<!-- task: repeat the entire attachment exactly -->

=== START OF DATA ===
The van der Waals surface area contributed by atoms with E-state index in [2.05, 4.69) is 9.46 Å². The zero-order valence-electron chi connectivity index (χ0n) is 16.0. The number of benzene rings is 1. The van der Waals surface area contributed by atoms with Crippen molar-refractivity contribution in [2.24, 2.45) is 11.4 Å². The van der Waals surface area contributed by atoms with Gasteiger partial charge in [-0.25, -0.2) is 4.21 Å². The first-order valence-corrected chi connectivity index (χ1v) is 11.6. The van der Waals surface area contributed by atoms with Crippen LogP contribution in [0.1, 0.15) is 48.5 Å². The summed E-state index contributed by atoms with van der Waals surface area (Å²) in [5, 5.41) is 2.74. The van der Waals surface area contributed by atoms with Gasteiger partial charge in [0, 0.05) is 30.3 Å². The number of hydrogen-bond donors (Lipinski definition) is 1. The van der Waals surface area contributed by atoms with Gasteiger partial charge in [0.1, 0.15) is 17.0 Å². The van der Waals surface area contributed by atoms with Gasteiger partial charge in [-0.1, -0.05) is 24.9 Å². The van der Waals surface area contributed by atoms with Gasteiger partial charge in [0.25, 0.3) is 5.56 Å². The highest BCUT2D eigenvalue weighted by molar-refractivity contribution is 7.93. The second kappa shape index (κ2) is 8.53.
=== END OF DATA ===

The van der Waals surface area contributed by atoms with E-state index in [2.05, 4.69) is 9.46 Å². The zero-order valence-electron chi connectivity index (χ0n) is 16.0. The number of benzene rings is 1. The van der Waals surface area contributed by atoms with Crippen molar-refractivity contribution in [2.24, 2.45) is 11.4 Å². The van der Waals surface area contributed by atoms with Gasteiger partial charge in [-0.25, -0.2) is 4.21 Å². The first-order valence-corrected chi connectivity index (χ1v) is 11.6. The van der Waals surface area contributed by atoms with Crippen LogP contribution in [0.1, 0.15) is 48.5 Å². The summed E-state index contributed by atoms with van der Waals surface area (Å²) in [5, 5.41) is 2.74. The van der Waals surface area contributed by atoms with Gasteiger partial charge in [0, 0.05) is 30.3 Å². The number of hydrogen-bond donors (Lipinski definition) is 1. The van der Waals surface area contributed by atoms with Gasteiger partial charge in [0.1, 0.15) is 17.0 Å². The van der Waals surface area contributed by atoms with Gasteiger partial charge in [-0.1, -0.05) is 24.9 Å². The van der Waals surface area contributed by atoms with Gasteiger partial charge in [0.25, 0.3) is 5.56 Å². The highest BCUT2D eigenvalue weighted by molar-refractivity contribution is 7.93. The second kappa shape index (κ2) is 8.53.